Is your liability coverage short circuiting?

Is your liability coverage short circuiting?

Contractors Need Errors & Omissions Insurance

You’ve built your business through professional service and thorough work. Electrical contractors offer a wide range of services: low voltage or high voltage, inside wiring or traffic signalization, industrial or institutional. But occasionally things go wrong. Working with Enders to review your business insurance program can help you to move forward during the most challenging claims. 

If you are relying solely on the General Liability of your Commercial Package or Businessowners Policy to respond in the event of a loss, you’re rolling the dice. This might not be enough given the complexity of your work. While General Liability will typically respond for damage that you cause to person, or property, it is not broad enough to protect against Errors & Omissions. 

Fortunately, Contractors Errors & Omissions Coverage can be incorporated into your insurance program to protect you after you complete a job and you are held responsible for faulty: installation, workmanship, materials and design. Beyond payment of claims, Contractors Errors & Omissions Coverage could include legal fees to defend you in addition to your policy limit.  

Even with a  spotless claims history, mistakes can happen. One uncovered loss could change the entire trajectory of your business. 

Imagine that you design and install an electrical system with wiring under the concrete ground floor for a new store. After the store opens, the owner asks you to correct wiring that can’t handle the power load. General Liability will not respond. Consider the installation of a circuit breaker that was recalled, but used in a job because it was already on your truck. If the load is too great and the breaker fails and causes a catastrophic fire, your General Liability will not respond.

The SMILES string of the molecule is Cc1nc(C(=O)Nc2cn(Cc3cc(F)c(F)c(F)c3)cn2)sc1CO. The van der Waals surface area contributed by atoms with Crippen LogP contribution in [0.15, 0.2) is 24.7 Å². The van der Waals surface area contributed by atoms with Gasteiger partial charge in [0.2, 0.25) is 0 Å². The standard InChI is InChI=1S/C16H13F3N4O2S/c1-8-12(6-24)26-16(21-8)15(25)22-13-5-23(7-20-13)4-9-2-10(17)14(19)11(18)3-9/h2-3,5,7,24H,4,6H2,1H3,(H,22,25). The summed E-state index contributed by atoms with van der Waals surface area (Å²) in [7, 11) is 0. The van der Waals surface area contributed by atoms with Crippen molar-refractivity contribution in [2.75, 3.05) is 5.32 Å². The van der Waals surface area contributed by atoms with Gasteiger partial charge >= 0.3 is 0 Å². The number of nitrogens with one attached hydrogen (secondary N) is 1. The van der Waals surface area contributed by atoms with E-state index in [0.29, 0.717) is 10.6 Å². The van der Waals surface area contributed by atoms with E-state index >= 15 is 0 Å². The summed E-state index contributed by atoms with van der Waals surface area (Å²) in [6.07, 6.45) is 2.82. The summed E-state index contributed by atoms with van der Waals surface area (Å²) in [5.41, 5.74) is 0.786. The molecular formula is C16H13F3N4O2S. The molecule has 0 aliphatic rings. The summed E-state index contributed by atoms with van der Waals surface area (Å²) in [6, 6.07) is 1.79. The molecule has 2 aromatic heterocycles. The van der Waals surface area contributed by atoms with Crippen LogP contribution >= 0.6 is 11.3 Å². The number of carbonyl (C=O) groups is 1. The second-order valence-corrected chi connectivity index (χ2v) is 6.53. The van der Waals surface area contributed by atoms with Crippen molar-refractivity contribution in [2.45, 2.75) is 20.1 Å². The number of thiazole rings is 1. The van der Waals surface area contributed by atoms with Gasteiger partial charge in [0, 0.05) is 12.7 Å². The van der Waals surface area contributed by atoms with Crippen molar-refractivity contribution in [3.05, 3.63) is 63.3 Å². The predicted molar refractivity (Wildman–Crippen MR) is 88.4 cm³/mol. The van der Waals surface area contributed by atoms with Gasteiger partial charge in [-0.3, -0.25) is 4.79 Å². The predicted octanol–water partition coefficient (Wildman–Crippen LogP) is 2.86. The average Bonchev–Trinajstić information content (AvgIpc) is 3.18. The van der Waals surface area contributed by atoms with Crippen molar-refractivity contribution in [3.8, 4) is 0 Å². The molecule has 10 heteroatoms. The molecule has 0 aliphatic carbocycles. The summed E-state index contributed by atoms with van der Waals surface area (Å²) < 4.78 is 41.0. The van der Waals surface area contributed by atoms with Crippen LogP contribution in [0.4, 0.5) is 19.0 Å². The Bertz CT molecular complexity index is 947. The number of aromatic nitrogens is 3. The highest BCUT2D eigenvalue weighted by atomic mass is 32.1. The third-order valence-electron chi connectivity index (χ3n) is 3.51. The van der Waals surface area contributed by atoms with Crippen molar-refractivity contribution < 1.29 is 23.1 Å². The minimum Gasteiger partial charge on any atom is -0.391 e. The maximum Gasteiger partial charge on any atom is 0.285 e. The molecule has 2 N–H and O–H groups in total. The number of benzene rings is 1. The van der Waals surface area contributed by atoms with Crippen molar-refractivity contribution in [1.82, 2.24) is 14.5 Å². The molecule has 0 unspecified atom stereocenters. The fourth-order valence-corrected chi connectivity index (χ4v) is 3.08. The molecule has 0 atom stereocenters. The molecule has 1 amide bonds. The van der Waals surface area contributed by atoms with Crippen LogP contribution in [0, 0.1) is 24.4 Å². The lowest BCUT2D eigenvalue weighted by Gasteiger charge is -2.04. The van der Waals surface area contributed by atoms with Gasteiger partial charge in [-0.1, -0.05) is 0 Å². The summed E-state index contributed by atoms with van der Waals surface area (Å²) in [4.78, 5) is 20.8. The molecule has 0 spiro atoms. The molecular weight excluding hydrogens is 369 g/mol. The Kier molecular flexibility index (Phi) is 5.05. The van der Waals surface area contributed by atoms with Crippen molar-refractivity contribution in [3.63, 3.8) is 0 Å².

Simply put, your Contractors Errors & Omissions carrier will pay sums that you become legally obligated to pay as damages because of a covered claim. The damages must have resulted from: 

  • A negligent act, error or omission while acting in the business capacity described in the declarations of the policy  
  • A defect in material or in a product sold or installed by the insured while acting in that capacity 

Impact of Early Move Re-opening on Insurance

Enders Joins Peers

Governor Wolf and the Pennsylvania Insurance Department recently made several public statements regarding provisions in many types of insurance policies that could exclude coverage for businesses or individuals “engaging in illegal acts or conduct”.  We believe that most policyholders recognize that insurance, in general, does not provide coverage for illegal or criminal acts, regardless of the current COVID-19 pandemic or measures that have been put in place in response.

While our elected officials debate the politics and impact on their constituents, our team remains steadfastly committed to educating our clients. We concur with our peers at Gunn Mowery, Horst Insurance, McConkey, Murray and Susquehanna Insurance that an early move from the Red Phase to Yellow Phase is a legal matter, with unintended consequences to individual insurance policies.

With patience and thoughtful discourse we can all survive and find new ways to thrive.


COVID-19 Impact on Personal Auto Insurance




It Rained So Much This Year

Jim Enders was invited back to WITF’s SmartTalk for another round of discussion with Scott LaMar. 2018 will go down as one of the wettest on record – now, more than ever, Flood Insurance was the only source of coverage for many impacted by the water.